So, when did editors/readers/critics decide to declare war on the word “that?”
Seriously. I keep hearing this over and over again from folks–even from one college professor who declared that he would eliminate the word “that” from the language entirely. Well, good luck with that, mate! Let me know if you succeed in doing that.
I read an opinion from a book reviewer who stated that “the use of the word ‘that‘ is evidence of poor writing.” I asked myself…what’s wrong with “that?”
I use the word all the time when I am speaking. For example, I’m disinclined to say “He knew she was right.” Rather, I will always say “He knew that she was right.” Guess what? That’s not incorrect. The former, in fact, might be considered lazy. It’s fine in dialogue, but (in my opinion) it’s not fine in narration. I won’t fault a writer for leaving it out, but it feels like a shortcut to me. I don’t speak that way, and I don’t write that way.
Perhaps my speech is stilted…I don’t know. My writing has sometimes been labeled as such; characters are sometimes accused of being “too well-spoken.” Point taken–except that I write high fantasy. If I were writing in a contemporary setting, I would at least attempt to use more contemporary speech (alas).
My peers have been making fun of my somewhat extensive vocabulary since I was seven years old. The fact is that I was raised by an English professor who practiced a very meticulous manner of speaking…it couldn’t help but rub off on me. Well, fortunately, most people speak well in Alterra. I still remember my dad correcting me.(No, no, Chris…the reason is THAT, not because…) I couldn’t argue with that.
I know, I know…I shouldn’t worry about it. I should simply write in my own voice and brace myself for the inevitable response of the “that police.” (All right, Ma’am…we’ve had a complaint. You’ve been accused of excessive thatage and stilted narration. Come along quietly, now…)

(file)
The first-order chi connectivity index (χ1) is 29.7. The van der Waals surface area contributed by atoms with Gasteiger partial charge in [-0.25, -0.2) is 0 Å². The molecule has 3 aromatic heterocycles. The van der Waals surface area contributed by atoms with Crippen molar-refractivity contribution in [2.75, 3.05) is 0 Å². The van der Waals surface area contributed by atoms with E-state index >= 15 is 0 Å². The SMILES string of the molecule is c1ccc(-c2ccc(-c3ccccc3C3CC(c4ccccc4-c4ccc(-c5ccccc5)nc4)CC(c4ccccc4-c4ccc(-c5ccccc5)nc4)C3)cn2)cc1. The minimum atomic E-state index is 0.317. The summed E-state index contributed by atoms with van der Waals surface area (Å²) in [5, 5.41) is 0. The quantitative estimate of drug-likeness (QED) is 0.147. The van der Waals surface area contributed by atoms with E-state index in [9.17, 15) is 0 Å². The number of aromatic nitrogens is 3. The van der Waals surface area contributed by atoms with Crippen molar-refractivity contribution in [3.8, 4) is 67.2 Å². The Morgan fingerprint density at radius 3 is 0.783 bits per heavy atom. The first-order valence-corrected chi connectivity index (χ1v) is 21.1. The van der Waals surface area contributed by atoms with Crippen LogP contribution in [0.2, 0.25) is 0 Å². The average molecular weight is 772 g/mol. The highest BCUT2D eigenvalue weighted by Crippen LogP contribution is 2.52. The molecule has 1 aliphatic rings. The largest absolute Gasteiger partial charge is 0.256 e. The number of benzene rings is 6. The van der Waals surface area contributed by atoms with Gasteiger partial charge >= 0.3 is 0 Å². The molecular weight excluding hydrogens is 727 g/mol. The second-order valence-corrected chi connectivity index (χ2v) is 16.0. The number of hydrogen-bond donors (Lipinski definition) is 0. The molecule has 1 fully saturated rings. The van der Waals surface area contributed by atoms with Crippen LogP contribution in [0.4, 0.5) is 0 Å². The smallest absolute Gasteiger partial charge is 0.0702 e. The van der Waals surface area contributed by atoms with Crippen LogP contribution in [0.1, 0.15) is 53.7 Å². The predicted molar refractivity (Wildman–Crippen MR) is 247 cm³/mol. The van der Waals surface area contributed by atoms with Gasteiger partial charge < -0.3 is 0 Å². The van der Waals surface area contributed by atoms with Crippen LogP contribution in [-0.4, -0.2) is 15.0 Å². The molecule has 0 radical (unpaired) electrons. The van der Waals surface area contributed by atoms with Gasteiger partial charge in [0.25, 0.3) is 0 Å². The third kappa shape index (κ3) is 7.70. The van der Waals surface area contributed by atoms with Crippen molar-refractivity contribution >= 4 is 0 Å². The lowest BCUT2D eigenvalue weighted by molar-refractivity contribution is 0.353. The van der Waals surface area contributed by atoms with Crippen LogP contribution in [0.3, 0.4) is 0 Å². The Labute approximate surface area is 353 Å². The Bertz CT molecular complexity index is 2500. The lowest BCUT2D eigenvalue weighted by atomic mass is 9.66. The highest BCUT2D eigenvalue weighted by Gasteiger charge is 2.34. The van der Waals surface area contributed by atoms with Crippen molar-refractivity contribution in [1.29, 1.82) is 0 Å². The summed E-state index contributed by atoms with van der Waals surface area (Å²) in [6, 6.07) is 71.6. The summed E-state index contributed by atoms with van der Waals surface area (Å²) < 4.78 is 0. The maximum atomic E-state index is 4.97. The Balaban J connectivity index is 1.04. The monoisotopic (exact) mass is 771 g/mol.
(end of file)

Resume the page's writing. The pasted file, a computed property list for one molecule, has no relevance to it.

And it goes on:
Your Honor, I plead not guilty by reason of sanity.
As with everything else, I believe that this is the “things-writers-should-never-do-obsession-of-the-week.” We’ve heard some of the others, such as to NEVER use an adverb (seriously!) and that passive voice has absolutely no place in modern fiction–nor does omniscient narration. Someone should tell that to Stephen King (who uses adverbs frequently to great effect) and to some of the great storytellers, such as Tolkien, who loved the use of omniscient POV. Now I’m told I should not use “that” (see what I did there?). Oh, yes…innocent parentheses have also been banned. I like serial (Oxford) commas, and I use them. So sue me.
Every writer has a unique voice–a complex of flavors and spices that are like no other. As long as one knows the rules, it’s okay to bend them–even break them–in the interest of style. I’ll use adverbs when the phrase calls for them, and narrate when I need narration. As far as the word “that” goes, I will use it when I deem it appropriate, and I will leave it out when I believe it to be detrimental. Readers then have the option of hating it and calling it stilted. But I won’t “write lazy.” Fair enough?
Your Honor, may I plead guilty to a lesser charge?